Love Struck (Miss Match #2)

By: Laurelin McGee



Don’t throw up, don’t throw up. Lacy darted into the bathroom and leaned over the sink. What the hell was she going to do now? There was no way she’d have an album ready to record in ten weeks. She was doubtful she’d have one ready in four months. Dammit, she should just own up and tell Darrin the truth—none of the songs he’d heard her playing the last few months were anywhere near complete. And definitely nowhere near recording ready. Hard to record with no lyrics.

But after his speech about being proud and all that, she couldn’t bear to see his disappointment. Couldn’t bear to admit to total fraudhood.

No, better not make any rash decisions. She’d talk to Folx about it first. Right now she had to get through her panic attack. Deep breaths and a splash of cold water usually helped. That, and unloading on her writing group. She dug out her phone and used the group’s app to send an urgent message to Folx. Need to talk. Message me when you can?

Lacy felt a little better already. Maybe even better enough to get through the rest of her shift.

Wait—Darrin said she could leave early. That helped her stomach subside. She’d wait for Folx’s reply in the comfort of her own home. She’d probably be dragged into helping her sister, Andy, with wedding plans. Which was fine. As challenging as it was to hear endless conversations about linens and venue options, living with a bride-to-be was fantastic for keeping her mind busy—even though it did make her think of the wedding she was supposed to have with Lance. At least it was great for keeping her troubles to herself. Engaged women, especially ones engaged to prominent billionaires, were too busy to pry. Andy’s preoccupation with her upcoming nuptials was the only reason she hadn’t noticed that her precious baby sister was keeping secrets.

One more deep breath. Lacy peered in the mirror. She was a little paler than normal, but otherwise looked fine. She fluffed her long blonde curls and practiced a fake smile. The trick was squinting. If you squinted just slightly when you smiled, people thought you meant it. The things learned while hiding from the world. One day she’d write a book. When she got her words back, that was.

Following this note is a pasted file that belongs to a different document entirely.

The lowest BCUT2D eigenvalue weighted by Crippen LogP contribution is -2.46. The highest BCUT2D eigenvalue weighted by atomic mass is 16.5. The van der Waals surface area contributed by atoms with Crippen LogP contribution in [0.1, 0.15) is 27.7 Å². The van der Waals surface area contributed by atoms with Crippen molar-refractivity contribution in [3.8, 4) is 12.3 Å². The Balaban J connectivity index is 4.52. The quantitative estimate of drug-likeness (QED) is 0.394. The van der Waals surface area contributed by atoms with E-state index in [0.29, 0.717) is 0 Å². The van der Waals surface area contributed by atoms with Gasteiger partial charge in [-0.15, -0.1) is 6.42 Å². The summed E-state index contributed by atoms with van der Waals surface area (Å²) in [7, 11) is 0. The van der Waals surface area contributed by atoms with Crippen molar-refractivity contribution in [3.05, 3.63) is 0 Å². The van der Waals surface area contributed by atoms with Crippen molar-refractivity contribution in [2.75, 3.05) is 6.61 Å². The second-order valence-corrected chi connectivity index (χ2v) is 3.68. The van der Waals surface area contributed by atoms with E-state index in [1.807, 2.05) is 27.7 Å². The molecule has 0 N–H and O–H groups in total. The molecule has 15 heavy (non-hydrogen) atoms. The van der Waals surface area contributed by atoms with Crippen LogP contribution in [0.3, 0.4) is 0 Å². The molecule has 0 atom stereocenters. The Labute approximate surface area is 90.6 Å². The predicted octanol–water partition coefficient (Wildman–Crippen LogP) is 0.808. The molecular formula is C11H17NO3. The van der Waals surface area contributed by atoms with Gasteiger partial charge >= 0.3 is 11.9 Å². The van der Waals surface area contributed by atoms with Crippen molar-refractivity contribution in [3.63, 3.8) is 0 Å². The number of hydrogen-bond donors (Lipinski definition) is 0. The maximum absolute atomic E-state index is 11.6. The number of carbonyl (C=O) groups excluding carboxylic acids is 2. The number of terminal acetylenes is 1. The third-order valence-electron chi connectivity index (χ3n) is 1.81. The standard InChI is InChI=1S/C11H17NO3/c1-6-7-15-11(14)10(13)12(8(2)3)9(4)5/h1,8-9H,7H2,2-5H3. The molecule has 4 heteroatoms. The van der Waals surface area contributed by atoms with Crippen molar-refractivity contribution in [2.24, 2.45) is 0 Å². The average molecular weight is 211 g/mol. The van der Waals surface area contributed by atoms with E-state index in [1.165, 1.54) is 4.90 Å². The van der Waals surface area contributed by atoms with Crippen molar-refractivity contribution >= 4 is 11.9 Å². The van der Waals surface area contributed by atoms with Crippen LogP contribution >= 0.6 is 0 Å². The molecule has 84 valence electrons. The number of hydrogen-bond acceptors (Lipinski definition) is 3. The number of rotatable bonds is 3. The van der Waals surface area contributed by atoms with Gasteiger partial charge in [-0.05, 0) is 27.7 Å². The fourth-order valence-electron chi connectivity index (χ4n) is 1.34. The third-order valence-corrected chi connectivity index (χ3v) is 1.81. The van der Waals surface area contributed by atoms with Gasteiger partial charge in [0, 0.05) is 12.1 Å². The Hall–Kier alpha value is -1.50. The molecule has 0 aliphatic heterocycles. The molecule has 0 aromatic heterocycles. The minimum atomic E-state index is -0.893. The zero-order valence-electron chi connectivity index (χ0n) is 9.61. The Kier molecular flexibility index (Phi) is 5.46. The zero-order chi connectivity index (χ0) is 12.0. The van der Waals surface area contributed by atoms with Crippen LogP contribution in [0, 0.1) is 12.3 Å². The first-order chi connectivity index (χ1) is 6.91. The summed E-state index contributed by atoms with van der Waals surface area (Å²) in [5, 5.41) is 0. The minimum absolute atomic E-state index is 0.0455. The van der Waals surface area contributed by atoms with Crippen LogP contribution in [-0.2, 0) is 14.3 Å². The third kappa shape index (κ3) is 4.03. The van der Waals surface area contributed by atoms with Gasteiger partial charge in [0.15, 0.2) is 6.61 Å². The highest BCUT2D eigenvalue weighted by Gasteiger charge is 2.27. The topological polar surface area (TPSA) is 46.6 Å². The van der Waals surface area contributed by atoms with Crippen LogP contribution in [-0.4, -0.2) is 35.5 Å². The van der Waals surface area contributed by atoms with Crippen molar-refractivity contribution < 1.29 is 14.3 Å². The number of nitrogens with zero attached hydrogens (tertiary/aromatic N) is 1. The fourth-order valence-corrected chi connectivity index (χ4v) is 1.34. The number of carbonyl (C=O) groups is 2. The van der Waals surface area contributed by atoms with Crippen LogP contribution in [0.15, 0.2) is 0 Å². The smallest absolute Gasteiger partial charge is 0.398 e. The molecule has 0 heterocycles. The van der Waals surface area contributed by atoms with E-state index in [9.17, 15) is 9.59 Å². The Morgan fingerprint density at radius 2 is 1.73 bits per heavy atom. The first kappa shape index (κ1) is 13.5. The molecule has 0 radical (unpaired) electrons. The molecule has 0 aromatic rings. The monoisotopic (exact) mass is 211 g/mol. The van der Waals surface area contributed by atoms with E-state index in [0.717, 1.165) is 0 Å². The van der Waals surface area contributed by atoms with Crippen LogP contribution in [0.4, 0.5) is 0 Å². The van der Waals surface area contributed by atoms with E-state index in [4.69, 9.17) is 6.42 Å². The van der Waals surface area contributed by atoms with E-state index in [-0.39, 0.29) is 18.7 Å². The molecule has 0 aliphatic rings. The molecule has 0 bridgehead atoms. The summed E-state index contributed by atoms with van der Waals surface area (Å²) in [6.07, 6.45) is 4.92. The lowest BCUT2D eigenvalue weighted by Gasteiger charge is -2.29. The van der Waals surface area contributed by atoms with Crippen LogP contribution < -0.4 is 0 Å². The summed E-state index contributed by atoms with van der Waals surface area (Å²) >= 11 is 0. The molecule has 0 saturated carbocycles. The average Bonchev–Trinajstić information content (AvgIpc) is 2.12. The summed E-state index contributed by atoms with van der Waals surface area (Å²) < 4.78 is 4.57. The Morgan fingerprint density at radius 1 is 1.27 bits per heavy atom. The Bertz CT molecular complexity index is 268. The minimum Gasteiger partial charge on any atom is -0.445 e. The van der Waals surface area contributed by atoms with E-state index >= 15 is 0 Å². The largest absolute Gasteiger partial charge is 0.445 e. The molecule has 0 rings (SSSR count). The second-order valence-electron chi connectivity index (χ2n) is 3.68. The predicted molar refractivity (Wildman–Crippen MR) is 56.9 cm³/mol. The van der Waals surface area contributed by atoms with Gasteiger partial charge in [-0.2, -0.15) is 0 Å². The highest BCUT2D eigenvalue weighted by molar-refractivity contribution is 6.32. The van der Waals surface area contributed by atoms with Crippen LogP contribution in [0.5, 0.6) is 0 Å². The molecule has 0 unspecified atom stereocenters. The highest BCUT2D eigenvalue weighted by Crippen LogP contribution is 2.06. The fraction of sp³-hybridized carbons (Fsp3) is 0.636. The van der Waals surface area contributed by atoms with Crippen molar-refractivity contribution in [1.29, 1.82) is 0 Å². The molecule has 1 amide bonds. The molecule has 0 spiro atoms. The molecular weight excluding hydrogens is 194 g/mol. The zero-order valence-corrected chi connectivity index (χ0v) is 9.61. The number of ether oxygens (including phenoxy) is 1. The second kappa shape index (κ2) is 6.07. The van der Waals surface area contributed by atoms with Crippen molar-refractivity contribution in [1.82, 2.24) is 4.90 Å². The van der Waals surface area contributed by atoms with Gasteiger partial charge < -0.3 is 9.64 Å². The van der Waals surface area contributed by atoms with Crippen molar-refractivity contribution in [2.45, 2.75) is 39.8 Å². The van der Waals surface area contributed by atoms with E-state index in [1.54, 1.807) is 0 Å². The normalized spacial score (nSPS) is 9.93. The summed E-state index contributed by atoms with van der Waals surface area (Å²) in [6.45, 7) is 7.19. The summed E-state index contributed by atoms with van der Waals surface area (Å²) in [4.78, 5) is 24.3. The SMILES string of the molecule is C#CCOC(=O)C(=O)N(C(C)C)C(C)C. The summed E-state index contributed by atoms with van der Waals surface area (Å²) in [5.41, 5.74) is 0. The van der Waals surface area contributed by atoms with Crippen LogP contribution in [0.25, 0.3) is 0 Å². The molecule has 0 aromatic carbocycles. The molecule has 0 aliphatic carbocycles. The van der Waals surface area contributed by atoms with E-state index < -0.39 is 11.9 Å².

Opening the bathroom door, she almost walked smack into Kat.

“Um, oh my God!” Kat pursed her lips at Lacy and stared meaningfully.

“‘Um, oh my God’ what?” Of course this chick was waiting outside the bathroom. Thank the lord she hadn’t actually thrown up.

“Darrin told me you’re taking Bitchy Ether’s recording time! I’m so stoked for you! I’m going to do your drums. It’s my gift to you. Of course, Darrin said he’d pay me my normal rate, but I’m really doing it for you. Oh honey, come here!” She threw her arms wide, inviting Lacy to walk into her embrace.

Lacy did, but took another deep breath first, not because of her nerves this time, but because of her nose. It was her experience that Kat usually smelled like more patchouli than she was comfortable with. Some of the scent always clung to her post-hug, which was tolerable, but it was best not to do an inhale during the actual act. Inhalation led to choking fits.

And this hug was going on too long. She needed to breathe again. “I was supposed to call you?” she asked as she pushed away, using the question as a reason to extricate herself.

“Yeah! There’s this band playing tonight that is like soooo good, I swear to God you will love them so much, so we have to go. Right?”

And that was another thing that sometimes bugged Lacy about Kat. She talked like a preteen. That was annoying as hell. Kat’s taste in music was impeccable, and the fact that she was able to keep tabs on all that went on in the Boston music scene was even more annoying. Yet another area where Kat had it going on, and Lacy no longer did.

Lacy was torn on the invitation. She really needed to talk to Folx, but if he wasn’t online, she’d just be sitting around home fretting and nodding at centerpiece options. Good music also might help resolve the tight knot in her belly. At the very least, it might be inspiring. And, man, did she need inspiration. “Fine. What’s the club?”

“Tigerstripes.”

Lacy sighed heavily. She’d have to change first, then. Tigerstripes was an über-trendy place, a total “see and be seen” for local musicians. Her yoga pants and tank top might be comfortable and fine for solo studio days, but she couldn’t wear them somewhere cool, somewhere people might know her. It was her least favorite part of being a musician—she really couldn’t go out in public without being “in character.” Her sister usually wore pantsuits to work and then got herself casual and comfy when they went out, but Lacy didn’t have that luxury.

When Lacy Dawson saw a band, she saw them as Up-and-Coming-Indie-Sensation Lacy Dawson. Which meant she needed to be in her uniform—full hair and makeup, plus trendy jeans and stylish shirt. In other words, clothes that didn’t double as pajamas.





Chapter Two

Twenty minutes later, Lacy was at home applying copious amounts of black eyeliner and fending off her sister.

“This wedding guest list is impossible!” Andy was yelling from her bedroom.

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